HomeWinBuzzer NewsMicrosoft Surface Studio Videos Show How Company’s First PC Came to Life

Microsoft Surface Studio Videos Show How Company’s First PC Came to Life

In a series of new videos, the team behind the Surface Studio all-in-on PC discuss how the design process came up with the zero-gravity hinge, why the device is perfect for productivity, and how the performance matches its winning design.


The is an excellent product. It is the icing on the cake for 's overall hardware output that has shown the company can make devices as desirable as 's. The product is already available, but in a series of videos Microsoft is enticing customers with more details about the Surface Studio.

At the launch of the product, Surface chief discussed the power of Surface Book. That has been borne out in practice as consumers have seen the performance capabilities of the PC.

The first video sees Panay talk about the design of the Surface Book. He says the beauty of the product is undebatable. He adds that it is also fun, citing the zero-gravity hinge that lets the user pivot and lower the screen at various angles. This technology allows a more immersive experience for creatives and designers.

Expanding on the hinge technology, a separate video shows how the hinge allows users to be closer to their work. Microsoft says it was considering a two-hinge option to rotate the top and pull down the screen. That clunky design did not last long, although the original designs were far from intuitive. Microsoft wanted the concept of the screen floating, which is what the zero-gravity hinge achieves.

Ralf Groene, Microsoft's General Manager of Design, discusses the software behind making the Surface Book appealing. The device replicates paper and ink to scale, with Panay using a Word document as an example. He says the user will see the document in real scale and color. In terms of the screen, the company says focusing on accurate color reproduction was hugely important.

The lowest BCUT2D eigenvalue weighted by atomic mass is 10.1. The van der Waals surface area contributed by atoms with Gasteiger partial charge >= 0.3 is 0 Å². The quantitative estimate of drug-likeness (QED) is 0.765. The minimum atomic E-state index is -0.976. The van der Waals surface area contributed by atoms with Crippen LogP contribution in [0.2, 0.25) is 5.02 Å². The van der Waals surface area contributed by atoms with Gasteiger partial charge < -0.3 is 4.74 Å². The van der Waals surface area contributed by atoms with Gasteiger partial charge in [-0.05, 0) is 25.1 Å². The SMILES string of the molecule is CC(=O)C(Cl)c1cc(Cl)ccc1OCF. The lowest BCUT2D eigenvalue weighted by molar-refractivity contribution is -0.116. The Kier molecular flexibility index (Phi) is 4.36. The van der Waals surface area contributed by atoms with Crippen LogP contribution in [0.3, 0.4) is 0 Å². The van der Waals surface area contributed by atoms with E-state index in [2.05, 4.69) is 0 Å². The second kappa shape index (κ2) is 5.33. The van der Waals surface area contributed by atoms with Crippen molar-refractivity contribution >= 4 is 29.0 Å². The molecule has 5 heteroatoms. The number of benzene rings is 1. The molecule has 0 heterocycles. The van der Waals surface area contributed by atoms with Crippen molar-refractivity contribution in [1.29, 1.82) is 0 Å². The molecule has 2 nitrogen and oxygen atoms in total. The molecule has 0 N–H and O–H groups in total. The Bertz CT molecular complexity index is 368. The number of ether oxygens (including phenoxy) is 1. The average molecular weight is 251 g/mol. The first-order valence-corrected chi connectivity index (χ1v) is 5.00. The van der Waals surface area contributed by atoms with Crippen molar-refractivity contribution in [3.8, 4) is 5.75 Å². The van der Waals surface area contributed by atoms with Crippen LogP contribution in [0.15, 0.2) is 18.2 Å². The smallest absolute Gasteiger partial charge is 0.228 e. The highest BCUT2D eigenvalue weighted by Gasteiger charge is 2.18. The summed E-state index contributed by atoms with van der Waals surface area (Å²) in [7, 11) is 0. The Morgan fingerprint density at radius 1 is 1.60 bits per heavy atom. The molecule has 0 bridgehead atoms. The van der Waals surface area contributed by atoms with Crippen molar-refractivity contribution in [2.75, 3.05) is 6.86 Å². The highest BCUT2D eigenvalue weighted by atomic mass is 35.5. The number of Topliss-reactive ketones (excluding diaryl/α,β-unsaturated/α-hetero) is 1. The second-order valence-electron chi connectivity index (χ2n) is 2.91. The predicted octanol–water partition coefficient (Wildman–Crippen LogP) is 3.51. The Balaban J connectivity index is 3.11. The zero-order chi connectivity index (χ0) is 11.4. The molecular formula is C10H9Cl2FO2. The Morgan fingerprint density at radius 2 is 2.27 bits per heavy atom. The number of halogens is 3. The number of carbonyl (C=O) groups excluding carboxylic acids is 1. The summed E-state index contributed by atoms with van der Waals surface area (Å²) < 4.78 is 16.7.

Creating with Surface Studio

Getting the design right to match the needs of creatives and designers was important. However, the product would be nothing if it could not perform to keep up with intensive design processes and other tasks. Microsoft littered the PC with a myriad of high end specs that include:

  • 28-inch PixelSense touchscreen with 3:2 aspect ratio
  • Up to quad-core Intel Core i7 processor (6th-generation ‘Skylake')
  • up to 32GB RAM
  • To 2TB ‘rapid hybrid drive'
  • GeForce GTX 980M graphics
  • HD webcam
  • Audio port
  • SD card slot
  • Mini DisplayPort
  • Ethernet port
  • 4 USB 3.0 ports
  • Stereo speakers with Dolby Audio Premium

Finally, the Surface Dial adds a whole new nuance to designing and creating. This is an interaction peripheral that is place on the screen. Pushing down on the dial brings up a contextual radial menu which allows rotation and scrolling for smoother interaction. The Surface Dial costs $99.99.

Luke Jones
Luke Jones
Luke has been writing about all things tech for more than five years. He is following Microsoft closely to bring you the latest news about Windows, Office, Azure, Skype, HoloLens and all the rest of their products.